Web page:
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Need to Know

Martin Takes the Keys to B.C.’s Offense

Boston College is on its fourth offensive coordinator in two years. The first, Gary Tranquill, served in the position from 2009-10. He was replaced heading into last season by former Minnesota Vikings quarterbacks coach Kevin Rogers, who piloted the Eagles’ offense for two games before taking a health-related leave of absence on Sept. 12; he never resurfaced in Chestnut Hill, though Rogers was hired as Temple’s quarterbacks coach in February – his health issues are behind him, you’d think. Then there was Dave Brock, the tight ends coach who picked up Rogers’ duties over the final 10 games of last season.

And now? We’ll never know what Rogers was capable of achieving at B.C., whether as a result of his own medical issues or a poor working relationship with the rest of the staff, but in Doug Martin, B.C. has its best offensive coordinator of the Frank Spaziani era.

Most know Martin as the former head coach at Kent State, but it’s in his capacity as a coordinator that he’s made his biggest mark: first at East Carolina, then for one season with the Golden Flashes and again last fall, at New Mexico State, he’s shown an ability to move the ball consistently in both the passing game and on the ground.

Martin has also indicated an ability to provide single-season offensive turnarounds, as illustrated over his lone season in Las Cruces. The Aggies had scored a combined 337 points over DeWayne Walker’s first two years with the program; last fall, Martin’s offense scored 319 points – an average of 24.5 points per game – to tie San Jose State for sixth in the WAC.

New Mexico State finished 25th nationally in passing, averaging 273.2 yards per game, and tossed 24 touchdowns as a team, nine more than the Aggies had compiled over the previous two seasons combined.

It’s clear that Martin was bogged down in the details at Kent State. He was one of many MAC hires – or Sun Belt hires, or non-B.C.S. conference hires – that quickly bring an also-ran into competitiveness but are unable to get a program over the hump. The Golden Flashes flirted with bowl eligibility, winning at least five games four times from 2004-10, but never broke through.

That doesn’t matter to B.C. and this offense. In fact, his somewhat disappointing stint at Kent State only increases Martin’s appeal to a remade offensive staff, which includes Jim Bollman as the new line coach, Sean Desai as the new backfield coach and Aaron Smith as the new receivers coach.

In addition, former line coach Sean Devine will shift to working with the tight ends, where he’ll replace Brock, who left to become Kyle Flood’s coordinator and receivers coach at Rutgers. The entire staff has been reworked to revolve around Martin and his ability to coordinate a winning offense. His head coaching experience will come in handy, in short.

There’s a reason this hire qualifies as Spaziani’s best since he was promoted into the top spot in 2009 – if we don’t count promoting linebackers coach Bill McGovern to defensive coordinator, which was an absolute no-brainer. The B.C. offense is and has been broken; if nothing else, Martin has the ability to turn this ship around.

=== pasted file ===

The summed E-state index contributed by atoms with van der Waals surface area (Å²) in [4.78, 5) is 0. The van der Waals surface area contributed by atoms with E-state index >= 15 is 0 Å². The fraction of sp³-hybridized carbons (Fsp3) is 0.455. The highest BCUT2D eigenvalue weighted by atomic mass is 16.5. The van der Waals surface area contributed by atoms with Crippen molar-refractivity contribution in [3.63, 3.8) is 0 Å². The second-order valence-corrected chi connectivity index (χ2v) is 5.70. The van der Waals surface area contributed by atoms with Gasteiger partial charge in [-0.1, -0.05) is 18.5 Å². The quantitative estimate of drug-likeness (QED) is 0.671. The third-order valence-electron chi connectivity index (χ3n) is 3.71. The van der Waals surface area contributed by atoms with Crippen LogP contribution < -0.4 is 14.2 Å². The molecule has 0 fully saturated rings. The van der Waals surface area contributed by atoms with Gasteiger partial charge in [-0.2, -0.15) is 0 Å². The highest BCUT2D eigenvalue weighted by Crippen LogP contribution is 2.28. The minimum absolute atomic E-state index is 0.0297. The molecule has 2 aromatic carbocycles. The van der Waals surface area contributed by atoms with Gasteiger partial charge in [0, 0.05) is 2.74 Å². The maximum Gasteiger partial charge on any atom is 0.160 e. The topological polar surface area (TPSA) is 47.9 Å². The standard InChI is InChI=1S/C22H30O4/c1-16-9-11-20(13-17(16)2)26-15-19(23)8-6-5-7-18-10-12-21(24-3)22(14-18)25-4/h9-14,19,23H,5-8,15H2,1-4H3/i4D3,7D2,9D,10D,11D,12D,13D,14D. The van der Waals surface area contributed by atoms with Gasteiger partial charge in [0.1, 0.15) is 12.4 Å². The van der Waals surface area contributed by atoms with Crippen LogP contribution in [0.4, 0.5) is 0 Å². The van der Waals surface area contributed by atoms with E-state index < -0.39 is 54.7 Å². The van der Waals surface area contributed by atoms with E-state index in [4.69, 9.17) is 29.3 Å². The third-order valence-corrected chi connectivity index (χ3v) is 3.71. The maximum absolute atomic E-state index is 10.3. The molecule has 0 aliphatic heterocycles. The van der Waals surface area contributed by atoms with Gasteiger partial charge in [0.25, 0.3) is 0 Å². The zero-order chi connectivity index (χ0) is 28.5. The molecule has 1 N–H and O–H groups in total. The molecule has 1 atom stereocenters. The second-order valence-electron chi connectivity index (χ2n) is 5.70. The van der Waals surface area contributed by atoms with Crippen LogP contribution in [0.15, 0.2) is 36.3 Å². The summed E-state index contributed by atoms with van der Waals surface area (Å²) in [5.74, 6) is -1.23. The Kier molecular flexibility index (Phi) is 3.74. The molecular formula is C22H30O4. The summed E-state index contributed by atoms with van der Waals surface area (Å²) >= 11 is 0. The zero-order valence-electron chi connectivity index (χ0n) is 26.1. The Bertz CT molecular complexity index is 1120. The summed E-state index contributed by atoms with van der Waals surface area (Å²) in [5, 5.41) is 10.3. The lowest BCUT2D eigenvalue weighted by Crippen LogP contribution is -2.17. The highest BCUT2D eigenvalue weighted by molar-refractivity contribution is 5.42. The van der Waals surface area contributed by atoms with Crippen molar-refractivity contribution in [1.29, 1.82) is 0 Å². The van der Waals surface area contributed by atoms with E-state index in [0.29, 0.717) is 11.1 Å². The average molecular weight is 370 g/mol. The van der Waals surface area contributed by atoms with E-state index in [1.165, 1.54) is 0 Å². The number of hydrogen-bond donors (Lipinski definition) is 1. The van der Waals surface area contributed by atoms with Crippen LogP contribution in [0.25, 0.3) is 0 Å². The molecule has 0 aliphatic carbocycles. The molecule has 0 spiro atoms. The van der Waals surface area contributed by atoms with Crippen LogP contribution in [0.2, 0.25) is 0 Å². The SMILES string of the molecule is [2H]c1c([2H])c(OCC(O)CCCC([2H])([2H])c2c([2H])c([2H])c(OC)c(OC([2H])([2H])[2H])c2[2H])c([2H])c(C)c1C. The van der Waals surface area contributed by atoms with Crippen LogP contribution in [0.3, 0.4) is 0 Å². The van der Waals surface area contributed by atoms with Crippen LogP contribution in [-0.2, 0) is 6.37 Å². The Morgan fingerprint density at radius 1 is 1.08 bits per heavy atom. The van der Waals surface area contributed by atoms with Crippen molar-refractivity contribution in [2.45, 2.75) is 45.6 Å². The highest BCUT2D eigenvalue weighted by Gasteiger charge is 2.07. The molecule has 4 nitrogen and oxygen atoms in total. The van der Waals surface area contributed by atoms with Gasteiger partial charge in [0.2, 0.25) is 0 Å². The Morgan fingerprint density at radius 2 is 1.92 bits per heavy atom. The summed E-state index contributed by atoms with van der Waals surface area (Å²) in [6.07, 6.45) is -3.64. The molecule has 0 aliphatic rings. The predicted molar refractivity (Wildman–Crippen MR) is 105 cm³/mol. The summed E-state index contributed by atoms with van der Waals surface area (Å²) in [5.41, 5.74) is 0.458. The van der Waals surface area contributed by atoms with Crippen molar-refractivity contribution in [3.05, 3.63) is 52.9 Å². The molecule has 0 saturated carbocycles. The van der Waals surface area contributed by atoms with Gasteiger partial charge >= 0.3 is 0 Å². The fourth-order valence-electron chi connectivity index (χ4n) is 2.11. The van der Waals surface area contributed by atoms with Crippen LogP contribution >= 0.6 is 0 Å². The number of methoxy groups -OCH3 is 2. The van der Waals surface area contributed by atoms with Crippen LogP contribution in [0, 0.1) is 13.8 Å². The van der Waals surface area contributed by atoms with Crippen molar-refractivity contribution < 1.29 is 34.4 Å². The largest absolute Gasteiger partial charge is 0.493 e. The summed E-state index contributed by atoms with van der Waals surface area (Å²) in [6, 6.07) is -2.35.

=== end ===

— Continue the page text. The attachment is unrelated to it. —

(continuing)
His offense will look familiar. Martin’s system is extremely familiar to the one run by Steve Logan at B.C. from 2007-8; Martin was an assistant at E.C.U. during Logan’s entire 11-year run with the program. It’s not a coincidence that the Eagles have bottomed out since Logan left following the 2008 season – after Spaziani was hired – but in Martin, perhaps the Eagles will begin moving the ball like they did under Logan’s watch.

But there’s no Matt Ryan on this roster, of course, and the offensive line is far less imposing than in recent past. The receiver corps is largely devoid of big-play ability. Spaziani recently dismissed the most prolific rusher in school history, though that move hurts more in theory, less in production.

Again, this is where Martin’s recent history comes in handy. The Eagles will play a tougher schedule, but it’s not like Martin was working with a loaded roster of skill players at New Mexico State. Nor that he had stars at E.C.U., or at Kent State, where he tweaked his offense to fit the Golden Flashes’ run-first personnel.

But before putting a laurel on Martin, remember that he’s not a miracle worker – he’s just the program’s best coordinator since his former boss, Logan. However, Martin is the key to any projected rebound B.C. plans to take in 2012: his offense will determine whether the Eagles can reverse the program’s three-year decline into the bottom section of the Atlantic division.

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  1. 31southst says:

    I agree but I think you underestimate how conservative a coach Spaz can be. Even with Martin, we are still giong to kneel out the clock and punt on close fourth downs. Spaz simply doesn’t understand the concept of maximizing possessions.

  2. Matt Savin Hill says:

    BC with its present coach is mired in mediocricy. There’s a reason why some coaches earn big bucks: they get results right off the bat. Because of this some ADs think that by paying big bucks to a coach they’ve hired a winner when in fact they’ve hired an over paid loser. Spaziano has a losing record yet the AD thinks he is a winner because he’s paying him like a winner. The BC mindset is so bad and so happy with stasis that there little a new OC. can do except take his pay and go along. There’s no future at or after BC. It has become the ACC doormat in both major sports. The ACC regrets taking them in but puts up with them knowing you need something to rub its feet on. Oh, we’ll, 17 million is not a bad price to get to be a laughingstock. Go Eagles!!!

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